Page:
I am the Owl:
I am the Owl and I see from behind these lenses thick and frames black, see through everything -
The usual bollocks -
New Hope for Britain:
Saturday 14 May 1983 -
Fog and sleet from Wakefield to here:
Park Lane Special Hospital, Merseyside -
A rotten, un-fresh place.
You switch off the radio and the election debate and wind down your window.
'I'm here to see Michael Myshkin,' you say to the guard at the gate.
'And you are?'
The guard looks down at the clipboard in his hands, tilting it towards him to keep the rain off: 'John Winston Piggott?'
You nod again, even less sure.
He hands you a plastic visitor's tag: 'Follow the road round to the main building and the car park. Report to reception inside. They'll take you from there.'
You drive up the black wet road to a low grey building, modern and barred. You park and get out into the dismal cold light, the sleet and the rain. You push a buzzer and wait outside the metal door to the main building. There is a loud click then the sound of an alarm. You pull open the door and step inside a steel cage. You show the plastic visitor's tag to the guard on the other side of the bars and tell him your name. He bangs twice on one of the bars with a black and shining truncheon. Another set of locks moves back. Another alarm sounds and you are through to the reception area. Another guard gives you a slip of paper with a number. He nods at a bench. You walk over and sit down between a couple of old people and a woman with a crying child.
You sit and you wait in the grey and damp room, grey and damp with the smell of people who have travelled hundreds of miles along grey and damp motorways to be told by overweight men in grey and damp uniforms with black and shining truncheons to wait on grey and damp government seats for nothing but more bad news, grey and damp, as the bolts and the locks slide back and forth and the alarms sound and the numbers are called and the old people stand up and sit back down and the child cries and cries until a voice from a desk by the door shrieks: 'Twenty-seven'.
The child has stopped crying and its mother is looking at you.
You stand up.
At the desk you say: 'John Piggott to see Michael Myshkin.'
A woman in a grey uniform runs her wet, bitten finger down a biro list, sniffs and says: 'Purpose of visit?'
'His mother asked me to come and see him.'
She sniffs again and looks up at you: 'Family?'
'No,' you say. 'I'm a solicitor.'
'Legal then?' she spits at you with sudden English hate, crisp and vicious.
You nod, vaguely afraid.
She hands you back your visitor's pass: 'First time?'
You nod again, her breath old and close.
'The patient will be brought to the visitors' room and a member of staff will be present throughout the visit. Visits are limited to forty-five minutes. You will both be seated at a table and are to remain seated throughout the course of the visit. You are to refrain from any physical contact and are not to pass anything directly to the patient. Anything you wish to give the patient must be done so through this office and can only be one of the items on this approved list,' she says and hands you a photocopied piece of A4.
'Thank you,' you smile.
'Return to your seat and wait for a member of staff to escort you to the visiting area.'
'Thank you,' you say again and do as you are told.
Thirty minutes and a paper swan later, a lanky guard with spots of blood upon his collar says: 'John Winston Piggott?'
You stand up.
You follow him to another door and another lock, another alarm and a ringing bell, through the door and up an overheated and overlit grey corridor.
At another set of double doors, he pauses and says: 'Know the drill?'
'Keep seated, no physical contact, no passing of goods, ciggies, whatever,' he says anyway.
You nod again.
'I'll tell you when your time's up,' he says. 'If you've had enough, just say so.'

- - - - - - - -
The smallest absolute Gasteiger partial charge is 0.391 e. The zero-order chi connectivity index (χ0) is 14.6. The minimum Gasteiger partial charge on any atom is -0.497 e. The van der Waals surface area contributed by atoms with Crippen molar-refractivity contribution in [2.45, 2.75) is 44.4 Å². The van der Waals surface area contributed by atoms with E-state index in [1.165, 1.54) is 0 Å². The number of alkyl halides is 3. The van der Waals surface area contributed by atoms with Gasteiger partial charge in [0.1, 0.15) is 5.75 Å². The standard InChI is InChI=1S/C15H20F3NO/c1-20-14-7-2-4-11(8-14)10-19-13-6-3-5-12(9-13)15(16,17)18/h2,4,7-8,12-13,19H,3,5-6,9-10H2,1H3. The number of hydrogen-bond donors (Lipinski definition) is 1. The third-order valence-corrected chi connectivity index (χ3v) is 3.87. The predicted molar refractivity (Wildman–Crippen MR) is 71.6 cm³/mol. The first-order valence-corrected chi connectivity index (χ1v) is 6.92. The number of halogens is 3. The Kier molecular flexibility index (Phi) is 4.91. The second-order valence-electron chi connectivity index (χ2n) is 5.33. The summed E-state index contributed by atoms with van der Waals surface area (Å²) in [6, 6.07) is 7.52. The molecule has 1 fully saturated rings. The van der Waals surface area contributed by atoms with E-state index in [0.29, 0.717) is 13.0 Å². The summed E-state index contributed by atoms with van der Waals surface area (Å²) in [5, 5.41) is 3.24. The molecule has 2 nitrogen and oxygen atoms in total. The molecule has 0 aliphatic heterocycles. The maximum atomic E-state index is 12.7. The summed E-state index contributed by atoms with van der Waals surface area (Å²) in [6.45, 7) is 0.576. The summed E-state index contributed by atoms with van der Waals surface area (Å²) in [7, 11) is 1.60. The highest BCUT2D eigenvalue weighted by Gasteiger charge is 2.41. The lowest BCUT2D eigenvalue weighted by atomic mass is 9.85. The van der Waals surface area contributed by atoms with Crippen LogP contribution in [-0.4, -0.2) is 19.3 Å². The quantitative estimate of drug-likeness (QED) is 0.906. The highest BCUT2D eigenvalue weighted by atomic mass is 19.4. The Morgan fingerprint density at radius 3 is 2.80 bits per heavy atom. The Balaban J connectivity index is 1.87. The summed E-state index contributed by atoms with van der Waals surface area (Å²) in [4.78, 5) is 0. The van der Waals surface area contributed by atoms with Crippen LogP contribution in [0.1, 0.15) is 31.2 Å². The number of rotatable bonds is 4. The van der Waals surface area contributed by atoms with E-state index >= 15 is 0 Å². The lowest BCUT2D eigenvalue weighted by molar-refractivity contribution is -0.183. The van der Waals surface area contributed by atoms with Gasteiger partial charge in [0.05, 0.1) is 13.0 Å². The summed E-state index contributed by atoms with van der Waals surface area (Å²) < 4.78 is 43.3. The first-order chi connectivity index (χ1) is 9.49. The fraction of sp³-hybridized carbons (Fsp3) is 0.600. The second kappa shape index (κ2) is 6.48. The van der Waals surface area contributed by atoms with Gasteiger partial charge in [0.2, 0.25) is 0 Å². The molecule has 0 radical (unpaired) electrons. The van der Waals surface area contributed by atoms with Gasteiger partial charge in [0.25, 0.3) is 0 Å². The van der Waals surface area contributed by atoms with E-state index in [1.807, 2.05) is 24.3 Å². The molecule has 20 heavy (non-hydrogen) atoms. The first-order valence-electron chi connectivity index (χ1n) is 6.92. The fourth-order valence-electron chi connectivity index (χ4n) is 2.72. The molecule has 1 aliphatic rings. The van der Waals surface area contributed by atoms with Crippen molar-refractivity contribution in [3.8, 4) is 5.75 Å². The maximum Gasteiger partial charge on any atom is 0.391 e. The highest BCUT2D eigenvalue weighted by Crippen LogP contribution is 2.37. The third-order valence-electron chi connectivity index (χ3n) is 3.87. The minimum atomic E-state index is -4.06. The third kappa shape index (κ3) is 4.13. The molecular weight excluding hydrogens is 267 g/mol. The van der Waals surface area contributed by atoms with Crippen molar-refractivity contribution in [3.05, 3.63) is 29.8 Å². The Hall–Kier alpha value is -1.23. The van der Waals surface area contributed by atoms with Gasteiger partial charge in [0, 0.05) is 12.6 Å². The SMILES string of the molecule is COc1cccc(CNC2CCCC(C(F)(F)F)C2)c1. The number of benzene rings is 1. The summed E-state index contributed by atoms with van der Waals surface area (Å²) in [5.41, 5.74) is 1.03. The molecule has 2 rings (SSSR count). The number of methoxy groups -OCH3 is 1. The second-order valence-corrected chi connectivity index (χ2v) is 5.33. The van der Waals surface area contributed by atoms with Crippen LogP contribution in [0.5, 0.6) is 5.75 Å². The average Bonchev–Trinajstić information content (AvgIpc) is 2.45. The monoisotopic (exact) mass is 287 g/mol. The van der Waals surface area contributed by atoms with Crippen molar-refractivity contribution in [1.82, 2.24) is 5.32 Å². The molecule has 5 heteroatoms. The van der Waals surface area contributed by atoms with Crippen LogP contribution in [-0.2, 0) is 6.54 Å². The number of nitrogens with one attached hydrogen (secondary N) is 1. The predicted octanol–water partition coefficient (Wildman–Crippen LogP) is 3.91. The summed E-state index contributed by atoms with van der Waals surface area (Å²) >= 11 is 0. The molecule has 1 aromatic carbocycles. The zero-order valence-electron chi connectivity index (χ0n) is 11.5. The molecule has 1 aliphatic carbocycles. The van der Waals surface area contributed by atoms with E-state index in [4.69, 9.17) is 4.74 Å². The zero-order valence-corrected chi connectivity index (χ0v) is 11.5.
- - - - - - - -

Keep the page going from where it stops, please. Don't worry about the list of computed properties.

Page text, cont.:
The guard then punches a code into a panel on the wall.
An alarm sounds and he pulls open the door: 'Ladies first.'
You step into a small room with a grey carpet and grey walls, two plastic tables each with two plastic chairs.
There are no windows, just one other door opposite -
No tea and biscuits here.
'Sit down,' says the guard.
You sit down in the grey plastic chair with your back to the grey door through which you've just come. You lean forward, arms on the marked plastic surface of the grey plastic table, eyes on the door opposite.
The guard takes a chair from the other table and sits down behind you.
You turn to ask him: 'What's he like then, Myshkin?'
The man looks over at the door then back at you and winks: 'Pervert, same as rest of them.'
'He violent, is he?'
'Only with his right hand,' he mimes.
You laugh and turn back round and there he is, right on cue -
As if by magick -
In a pair of grey overalls and grey shirt, enormous with a head twice as large:
Michael John Myshkin, murderer of children.
You've stopped laughing.
Michael Myshkin in the doorway, spittle on his chin.
'Hello,' you say.
'Hello,' Myshkin smiles, blinking.
His guard pushes him forwards into the grey plastic chair opposite you, then closes the door and takes the last chair to sit behind Myshkin.
Michael Myshkin looks up at you.
You stop staring.
Myshkin looks back down at the grey plastic table.
'My name is John Piggott,' you say. 'I used to live in Fitzwilliam, near you. I'm a solicitor now and your mother asked me to come and talk to you about an appeal.'
Michael Myshkin is patting down his dirty yellow hair with his fat right hand, the hair thin and black with oil.
'An appeal is a very lengthy and costly procedure, involving a lot of time and different people,' you continue. 'So before any firm embarks upon such a course on behalf of a client, we have to be very sure that there are sufficient grounds for an appeal and that there is a great likelihood of success. And even this costs a lot of money.'
You pause again.
Myshkin looks up at you.
You ask him: 'Do you understand what I'm saying?'
He wipes his right hand on his overalls and smiles at you, his pale blue eyes blinking in the warm grey room.
'You do understand what I'm saying?'
Michael Myshkin nods once, still smiling, still blinking.
You turn to the guard sat behind you: 'Is it OK if I take some notes?'
He shrugs and you take a spiral notebook and biro from out of your carrier bag.
You flick open the pad and ask Myshkin: 'How old are you, Michael?'
He glances round at the guard sat behind him then back at you and whispers: 'Twenty-two.'
He blinks, smiles, and nods again.
'Your mother told me you were thirty.'
'Outside,' he whispers, the index finger of his left hand to his wet lips.